• Software Development & Deployment Platforms or Platform as a Service (Paas) – Migration of online application to a shared server (i.e. Virtualized Machine [VM]) in a centralized data center (i.e. either Private or Public) where the public data center charges only for resources actually consumed.  PaaS customers can easily avail themselves of dynamic allocation of additional computer power, storage, network bandwidth on an as needed basis.  Also includes database extensibility across Private, Public and Hybrid data centers, Content Management Systems (CMS) support, device level security and compliance services.
  • Software Subscriptions or Software as a Service (SaaS) – Migration of online application running on a customer owned and operated system, or running on a shared data center owned and operated system, to a completely outsourced online application service under a rented use or software subscription basis.  Also includes outsourced services to support PaaS environments with Disaster Recovery (DRaaS), Email (EMAILasaService), and Content Management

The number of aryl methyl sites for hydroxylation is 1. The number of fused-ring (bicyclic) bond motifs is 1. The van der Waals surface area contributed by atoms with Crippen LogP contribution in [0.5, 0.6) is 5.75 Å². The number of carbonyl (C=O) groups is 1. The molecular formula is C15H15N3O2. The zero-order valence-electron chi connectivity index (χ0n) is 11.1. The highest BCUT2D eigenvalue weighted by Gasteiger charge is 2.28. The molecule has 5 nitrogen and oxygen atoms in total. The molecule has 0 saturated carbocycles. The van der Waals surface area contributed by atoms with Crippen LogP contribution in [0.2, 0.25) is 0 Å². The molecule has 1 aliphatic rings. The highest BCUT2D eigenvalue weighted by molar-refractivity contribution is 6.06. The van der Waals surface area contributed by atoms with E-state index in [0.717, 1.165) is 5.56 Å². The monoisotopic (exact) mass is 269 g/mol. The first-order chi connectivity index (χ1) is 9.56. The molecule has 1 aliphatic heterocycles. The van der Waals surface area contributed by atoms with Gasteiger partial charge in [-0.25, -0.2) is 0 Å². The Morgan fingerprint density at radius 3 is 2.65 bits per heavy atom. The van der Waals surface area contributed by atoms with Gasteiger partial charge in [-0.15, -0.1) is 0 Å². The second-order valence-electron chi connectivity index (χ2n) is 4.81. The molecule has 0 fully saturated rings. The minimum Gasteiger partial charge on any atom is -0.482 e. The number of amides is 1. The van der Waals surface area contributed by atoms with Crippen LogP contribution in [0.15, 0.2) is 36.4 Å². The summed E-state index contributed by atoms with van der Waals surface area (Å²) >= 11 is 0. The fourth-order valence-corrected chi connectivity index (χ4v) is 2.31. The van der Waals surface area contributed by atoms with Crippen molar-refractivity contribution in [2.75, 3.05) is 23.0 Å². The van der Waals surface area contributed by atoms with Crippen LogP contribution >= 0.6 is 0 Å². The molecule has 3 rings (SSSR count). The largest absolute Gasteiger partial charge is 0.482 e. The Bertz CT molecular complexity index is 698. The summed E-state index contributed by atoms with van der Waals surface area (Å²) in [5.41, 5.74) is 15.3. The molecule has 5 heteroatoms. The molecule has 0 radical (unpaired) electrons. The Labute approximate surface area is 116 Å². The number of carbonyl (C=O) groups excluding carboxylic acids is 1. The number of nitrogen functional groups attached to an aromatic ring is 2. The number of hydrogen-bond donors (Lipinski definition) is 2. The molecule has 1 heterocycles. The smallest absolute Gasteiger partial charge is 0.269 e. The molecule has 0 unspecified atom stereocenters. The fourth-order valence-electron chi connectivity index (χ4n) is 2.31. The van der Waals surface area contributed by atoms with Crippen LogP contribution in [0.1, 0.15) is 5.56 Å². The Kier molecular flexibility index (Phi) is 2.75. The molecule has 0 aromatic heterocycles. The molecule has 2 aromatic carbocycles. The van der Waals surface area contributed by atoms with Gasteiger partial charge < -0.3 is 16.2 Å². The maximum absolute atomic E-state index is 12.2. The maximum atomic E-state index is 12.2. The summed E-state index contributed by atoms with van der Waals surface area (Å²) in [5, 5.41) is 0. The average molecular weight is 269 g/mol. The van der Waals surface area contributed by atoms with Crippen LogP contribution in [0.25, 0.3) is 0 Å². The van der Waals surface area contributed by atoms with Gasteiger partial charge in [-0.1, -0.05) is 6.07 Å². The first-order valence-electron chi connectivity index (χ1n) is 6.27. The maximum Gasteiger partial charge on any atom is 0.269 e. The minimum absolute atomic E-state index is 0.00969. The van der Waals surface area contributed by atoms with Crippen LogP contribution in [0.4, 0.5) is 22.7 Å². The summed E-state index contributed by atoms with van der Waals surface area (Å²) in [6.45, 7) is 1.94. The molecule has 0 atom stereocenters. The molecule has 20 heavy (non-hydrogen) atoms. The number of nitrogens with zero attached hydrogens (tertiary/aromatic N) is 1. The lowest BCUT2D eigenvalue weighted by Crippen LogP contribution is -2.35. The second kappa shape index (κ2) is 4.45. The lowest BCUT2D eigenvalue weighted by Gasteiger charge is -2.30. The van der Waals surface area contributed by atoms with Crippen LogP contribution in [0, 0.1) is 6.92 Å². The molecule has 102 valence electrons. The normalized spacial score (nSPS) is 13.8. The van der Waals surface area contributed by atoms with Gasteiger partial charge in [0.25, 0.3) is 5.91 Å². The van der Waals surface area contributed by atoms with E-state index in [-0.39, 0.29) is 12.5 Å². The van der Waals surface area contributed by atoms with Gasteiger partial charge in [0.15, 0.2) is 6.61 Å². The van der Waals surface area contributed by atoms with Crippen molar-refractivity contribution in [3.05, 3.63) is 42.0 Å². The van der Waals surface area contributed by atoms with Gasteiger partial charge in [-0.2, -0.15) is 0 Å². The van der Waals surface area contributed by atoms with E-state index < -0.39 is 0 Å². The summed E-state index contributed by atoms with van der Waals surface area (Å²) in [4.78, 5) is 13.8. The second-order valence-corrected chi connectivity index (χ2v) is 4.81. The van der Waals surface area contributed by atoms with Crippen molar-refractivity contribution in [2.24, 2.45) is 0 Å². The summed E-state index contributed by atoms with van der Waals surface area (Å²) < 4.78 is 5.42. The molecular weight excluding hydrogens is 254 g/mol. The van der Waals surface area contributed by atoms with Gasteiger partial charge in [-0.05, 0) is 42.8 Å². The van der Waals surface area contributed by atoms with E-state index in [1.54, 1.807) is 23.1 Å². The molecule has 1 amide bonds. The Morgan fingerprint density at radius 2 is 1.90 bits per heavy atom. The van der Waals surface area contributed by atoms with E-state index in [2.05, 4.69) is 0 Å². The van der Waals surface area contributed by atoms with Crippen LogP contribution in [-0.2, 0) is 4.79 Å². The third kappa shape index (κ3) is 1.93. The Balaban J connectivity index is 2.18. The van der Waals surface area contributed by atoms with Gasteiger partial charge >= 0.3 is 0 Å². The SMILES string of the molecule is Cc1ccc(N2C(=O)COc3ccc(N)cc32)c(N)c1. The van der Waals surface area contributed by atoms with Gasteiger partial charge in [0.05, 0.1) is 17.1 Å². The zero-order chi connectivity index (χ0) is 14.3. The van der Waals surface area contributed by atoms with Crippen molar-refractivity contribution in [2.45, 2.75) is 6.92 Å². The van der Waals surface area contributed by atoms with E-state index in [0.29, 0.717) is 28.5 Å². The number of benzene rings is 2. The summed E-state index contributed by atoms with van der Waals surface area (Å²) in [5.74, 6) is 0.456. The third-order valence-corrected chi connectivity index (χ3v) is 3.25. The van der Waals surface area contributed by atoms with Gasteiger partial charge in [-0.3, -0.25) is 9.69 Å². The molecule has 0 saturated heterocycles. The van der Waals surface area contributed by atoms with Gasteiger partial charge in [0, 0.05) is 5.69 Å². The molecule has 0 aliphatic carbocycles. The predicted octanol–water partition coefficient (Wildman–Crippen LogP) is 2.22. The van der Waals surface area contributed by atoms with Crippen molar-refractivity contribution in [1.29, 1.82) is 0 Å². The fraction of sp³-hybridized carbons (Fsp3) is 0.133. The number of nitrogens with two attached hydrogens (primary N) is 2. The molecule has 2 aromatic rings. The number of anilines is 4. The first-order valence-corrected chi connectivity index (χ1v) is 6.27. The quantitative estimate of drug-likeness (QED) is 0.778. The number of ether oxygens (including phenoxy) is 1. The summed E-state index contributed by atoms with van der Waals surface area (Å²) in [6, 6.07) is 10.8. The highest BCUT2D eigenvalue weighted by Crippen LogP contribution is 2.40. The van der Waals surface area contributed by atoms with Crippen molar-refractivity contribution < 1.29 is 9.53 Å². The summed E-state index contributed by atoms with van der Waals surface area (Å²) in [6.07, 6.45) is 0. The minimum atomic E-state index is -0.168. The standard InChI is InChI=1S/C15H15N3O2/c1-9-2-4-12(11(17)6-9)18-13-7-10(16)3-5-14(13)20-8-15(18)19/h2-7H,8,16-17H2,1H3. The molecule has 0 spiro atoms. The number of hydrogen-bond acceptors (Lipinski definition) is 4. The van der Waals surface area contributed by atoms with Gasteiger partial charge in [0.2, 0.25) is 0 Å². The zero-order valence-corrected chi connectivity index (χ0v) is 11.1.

Shift in IT Responsibilities and Costs from individual organization’s operations (i.e. Planning, Engineering, Manufacturing, Distribution, Marketing, Sales, Service, Administration etc.) to one of the following:

  • Customer IT owned and operated equipment now being migrated to Private, Public or Hybrid data center
  • Public Data Center or Internet Services Provider, or Internet Managed Services Provider (ISMP) outsourced provider of data center services (i.e. space, power, A/C, network connection, software infrastructure, content management, security, compliance, maintenance and support, and managed services)
  • Software Subscription Solution Provider online application totally outsourced IT Operations (application branded i.e. Microsoft Office 365,, Promantek etc.)

Impact on End-Users